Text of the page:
Tragic Wigan mum’s dying wish is for a ban on sun beds

“I am going to die because of my addiction and my use of sun beds. I am literally dying for a tan.”

Thursday, 1st July 2021, 1:58 pm

That is the heartbreaking reality for Winstanley mum Anthea Smith.

She is 45 years old, has a husband and two sons, and everything to live for.

But tragically she knows it is “highly unlikely” she will celebrate her 50th birthday or see her sons become husbands and fathers.

Sign up to our daily newsletter

The i newsletter cut through the noise

Anthea Smith

For Anthea has melanoma - skin cancer - which has spread throughout her body and her condition is terminal.

It developed after she used sun beds for years, starting when she was just 14.

Read More

Read More
Wigan mum warns of dangers of sun beds after losing her ear to cancer

“But I am not going to be able to do those things. They are going to be taken from me because I liked being brown.”

Anthea Smith's ear before amputation

Every day is now a struggle for Anthea, who was first diagnosed with melanoma in July 2015.

She had a tiny, pea-sized lump in her left ear for around five years and after several doctors appointments and tests, it was found to be malignant melanoma.

Surgery was carried out in August 2015 to remove her left ear and tragus, but the cancer had spread and another operation was needed that November to remove her inner ear, middle ear, temporal bone, lymph nodes and saliva glands.

After the operations and 32 rounds of radiotherapy, Anthea was deaf on her left side, with tinnitus, no sense of taste or sense of touch on her left-hand side and mild facial palsy.

Anthea Smith had her ear removed due to the cancer

But she was alive and looking forward to reaching five years without active disease in February this year.

But in September 2020, a scan revealed that a pain in her ribs was actually a tumour on her right lung.

Tests showed the melanoma had spread to her lung, heart and brain.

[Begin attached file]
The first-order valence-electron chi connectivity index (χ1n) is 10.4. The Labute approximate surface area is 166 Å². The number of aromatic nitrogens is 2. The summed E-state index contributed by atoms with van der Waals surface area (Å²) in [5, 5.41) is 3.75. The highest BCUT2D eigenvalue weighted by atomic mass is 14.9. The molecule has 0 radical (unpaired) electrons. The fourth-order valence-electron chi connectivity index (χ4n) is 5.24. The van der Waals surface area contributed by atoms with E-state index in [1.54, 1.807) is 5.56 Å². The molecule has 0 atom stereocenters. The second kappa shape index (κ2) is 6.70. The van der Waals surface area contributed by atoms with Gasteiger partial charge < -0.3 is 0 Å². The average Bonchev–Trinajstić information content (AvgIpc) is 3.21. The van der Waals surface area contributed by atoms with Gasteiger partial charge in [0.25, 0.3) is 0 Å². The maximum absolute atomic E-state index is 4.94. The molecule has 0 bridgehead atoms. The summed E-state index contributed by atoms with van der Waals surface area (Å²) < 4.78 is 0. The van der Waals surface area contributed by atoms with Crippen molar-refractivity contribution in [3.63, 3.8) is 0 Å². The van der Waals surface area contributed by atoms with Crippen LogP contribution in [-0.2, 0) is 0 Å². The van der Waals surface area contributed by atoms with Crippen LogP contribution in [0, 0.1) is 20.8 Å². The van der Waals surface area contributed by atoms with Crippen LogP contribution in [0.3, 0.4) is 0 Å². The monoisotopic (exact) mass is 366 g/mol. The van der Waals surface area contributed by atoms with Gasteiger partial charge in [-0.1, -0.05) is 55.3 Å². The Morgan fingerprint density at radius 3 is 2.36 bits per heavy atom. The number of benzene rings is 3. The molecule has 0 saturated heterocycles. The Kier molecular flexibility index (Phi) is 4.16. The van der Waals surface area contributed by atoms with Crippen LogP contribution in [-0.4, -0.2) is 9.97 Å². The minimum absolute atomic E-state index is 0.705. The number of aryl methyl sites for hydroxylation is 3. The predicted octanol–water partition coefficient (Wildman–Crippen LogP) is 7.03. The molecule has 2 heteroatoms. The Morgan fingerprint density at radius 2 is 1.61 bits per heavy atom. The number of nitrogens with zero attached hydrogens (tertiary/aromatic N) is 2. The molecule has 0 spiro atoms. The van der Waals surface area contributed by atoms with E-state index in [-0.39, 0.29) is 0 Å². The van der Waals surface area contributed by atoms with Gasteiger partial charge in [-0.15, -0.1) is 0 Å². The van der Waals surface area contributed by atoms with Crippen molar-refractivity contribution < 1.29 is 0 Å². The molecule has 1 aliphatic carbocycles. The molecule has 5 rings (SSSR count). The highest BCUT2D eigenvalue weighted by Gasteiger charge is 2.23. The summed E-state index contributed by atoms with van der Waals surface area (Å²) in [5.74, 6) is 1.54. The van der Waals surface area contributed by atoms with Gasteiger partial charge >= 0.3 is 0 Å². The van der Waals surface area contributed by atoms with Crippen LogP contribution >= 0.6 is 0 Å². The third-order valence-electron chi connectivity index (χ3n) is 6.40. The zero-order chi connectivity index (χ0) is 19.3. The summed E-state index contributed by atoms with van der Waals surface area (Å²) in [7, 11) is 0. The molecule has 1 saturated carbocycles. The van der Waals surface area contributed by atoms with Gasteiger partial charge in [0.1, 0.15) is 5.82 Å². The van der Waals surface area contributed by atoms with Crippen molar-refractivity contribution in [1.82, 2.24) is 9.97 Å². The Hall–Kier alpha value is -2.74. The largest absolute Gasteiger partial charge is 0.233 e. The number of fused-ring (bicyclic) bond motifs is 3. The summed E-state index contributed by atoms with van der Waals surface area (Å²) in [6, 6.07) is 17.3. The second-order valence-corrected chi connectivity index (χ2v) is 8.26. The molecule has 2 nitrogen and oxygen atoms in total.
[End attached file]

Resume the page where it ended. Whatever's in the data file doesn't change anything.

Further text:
She became unwell in January, waking up one morning to find she could not use her right leg or remember simple things like her own name.

She had a hospital appointment arranged for a few days later, so decided to rest up until then.

The oncologist phoned before the appointment, saying she could not drive there as mets had been found on her brain.

And tests at the hospital revealed she had tumours in two areas of her spine, on her brain and in her bowel.

She said: “It was surreal. I knew something was serious once she told me about the brain mets, but I thought that was going to be the worst news.

“I didn’t think it was going to be so extensive and there were not many places it hadn’t gone. It was scary.”

Two days later Anthea started targeted therapy - a form of table chemotherapy - to try to stop the tumours growing.

She struggled to realise what was happening, as the steroids she was given gave her “an element of euphoria” and thought everything would be okay, only coming to terms with what was happening in the last two months.

Anthea has certainly been on a “rollercoaster” over the past few months.

“I still feel a lot of pain. I have been off work since January, which is the longest I have ever been off. I’m quite weak. The treatment makes me very tired and I get breathless very easily,” she said.

She has gained weight due to the steroid treatment and being unable to exercise.

Anthea has regular appointments with a host of medical specialists, including a physiotherapist, district nurse, dietician and counsellor from the hospice.

She said: “It’s really scary but I am being really well looked after. But it is the unknown. No-one can tell me right now the things I want to know. I have asked a few times how long I have got.”

Anthea says she would like to know her life expectancy so she can make big decisions about her life, such as whether she can return to work one day.

While her condition is terminal, she knows of people who have been receiving the same treatment for three years and continue to live.

She says she is “plodding on day to day”, dealing with the “enormous” emotions that come with a terminal diagnosis.

But she is also trying to make a difference, as she campaigns for sun beds to be banned.

Anthea would love to see that happen, but knows she may not be alive if that ever becomes a reality.

In the meantime, she would like tougher legislation for the industry, including to stop tanners visiting more than one salon each day.

She hopes that by sharing her story, other people may decide to stay away from sun beds.

Anthea believes that using a sun bed and having a tan can be addictive.

She wants to highlight how serious skin cancer can be, fearing some people believe it can simply be cut out.

She said: “I know the image of me losing my ear is shocking to see. There has been some horrible trolling from people, but I think people think I have just lost an ear.

“But I am literally now waiting to hear how long I have to live. I am going to die because of my addiction and use of sun beds. I am literally dying for a tan. It’s not worth it, especially with the quality of sun tan products now.”

Information about melanoma, the symptoms and how to get support can be found at www.melanomauk.org.uk.

Thanks for reading. If you value what we do and are able to support us, a digital subscription is just £1 for your first month. Try us today by clicking here